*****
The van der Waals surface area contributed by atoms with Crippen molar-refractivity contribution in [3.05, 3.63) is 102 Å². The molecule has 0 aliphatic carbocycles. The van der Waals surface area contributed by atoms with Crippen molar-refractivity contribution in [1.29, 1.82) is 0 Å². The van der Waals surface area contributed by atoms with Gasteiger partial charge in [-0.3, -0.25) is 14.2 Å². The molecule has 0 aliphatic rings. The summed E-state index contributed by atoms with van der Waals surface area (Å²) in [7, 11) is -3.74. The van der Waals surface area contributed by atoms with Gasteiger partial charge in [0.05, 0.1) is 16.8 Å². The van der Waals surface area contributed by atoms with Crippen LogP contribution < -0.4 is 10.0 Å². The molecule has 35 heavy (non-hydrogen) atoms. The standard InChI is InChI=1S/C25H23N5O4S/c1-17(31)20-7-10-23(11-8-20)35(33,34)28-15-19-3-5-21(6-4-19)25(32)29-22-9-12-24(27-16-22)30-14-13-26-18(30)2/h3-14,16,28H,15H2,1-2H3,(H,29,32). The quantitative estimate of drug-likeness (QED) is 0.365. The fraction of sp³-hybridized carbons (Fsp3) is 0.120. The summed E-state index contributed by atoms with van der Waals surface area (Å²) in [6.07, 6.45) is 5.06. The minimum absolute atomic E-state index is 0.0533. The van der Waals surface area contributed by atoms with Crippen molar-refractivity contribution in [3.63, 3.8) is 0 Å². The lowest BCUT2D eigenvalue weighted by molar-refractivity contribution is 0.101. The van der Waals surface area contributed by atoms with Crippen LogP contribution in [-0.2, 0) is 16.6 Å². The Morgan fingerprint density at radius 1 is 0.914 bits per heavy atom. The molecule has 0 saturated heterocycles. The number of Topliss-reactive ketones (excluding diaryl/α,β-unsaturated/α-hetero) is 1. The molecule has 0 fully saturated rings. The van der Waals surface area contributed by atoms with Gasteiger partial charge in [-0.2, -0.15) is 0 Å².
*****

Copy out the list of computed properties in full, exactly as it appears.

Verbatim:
The van der Waals surface area contributed by atoms with Crippen molar-refractivity contribution in [3.05, 3.63) is 102 Å². The molecule has 0 aliphatic carbocycles. The van der Waals surface area contributed by atoms with Crippen molar-refractivity contribution in [1.29, 1.82) is 0 Å². The van der Waals surface area contributed by atoms with Gasteiger partial charge in [-0.3, -0.25) is 14.2 Å². The molecule has 0 aliphatic rings. The summed E-state index contributed by atoms with van der Waals surface area (Å²) in [7, 11) is -3.74. The van der Waals surface area contributed by atoms with Gasteiger partial charge in [0.05, 0.1) is 16.8 Å². The van der Waals surface area contributed by atoms with Crippen LogP contribution < -0.4 is 10.0 Å². The molecule has 35 heavy (non-hydrogen) atoms. The standard InChI is InChI=1S/C25H23N5O4S/c1-17(31)20-7-10-23(11-8-20)35(33,34)28-15-19-3-5-21(6-4-19)25(32)29-22-9-12-24(27-16-22)30-14-13-26-18(30)2/h3-14,16,28H,15H2,1-2H3,(H,29,32). The quantitative estimate of drug-likeness (QED) is 0.365. The fraction of sp³-hybridized carbons (Fsp3) is 0.120. The summed E-state index contributed by atoms with van der Waals surface area (Å²) in [6.07, 6.45) is 5.06. The minimum absolute atomic E-state index is 0.0533. The van der Waals surface area contributed by atoms with Crippen molar-refractivity contribution in [3.63, 3.8) is 0 Å². The lowest BCUT2D eigenvalue weighted by molar-refractivity contribution is 0.101. The van der Waals surface area contributed by atoms with Crippen LogP contribution in [-0.2, 0) is 16.6 Å². The Morgan fingerprint density at radius 1 is 0.914 bits per heavy atom. The molecule has 0 saturated heterocycles. The number of Topliss-reactive ketones (excluding diaryl/α,β-unsaturated/α-hetero) is 1. The molecule has 0 fully saturated rings. The van der Waals surface area contributed by atoms with Gasteiger partial charge in [-0.2, -0.15) is 0 Å².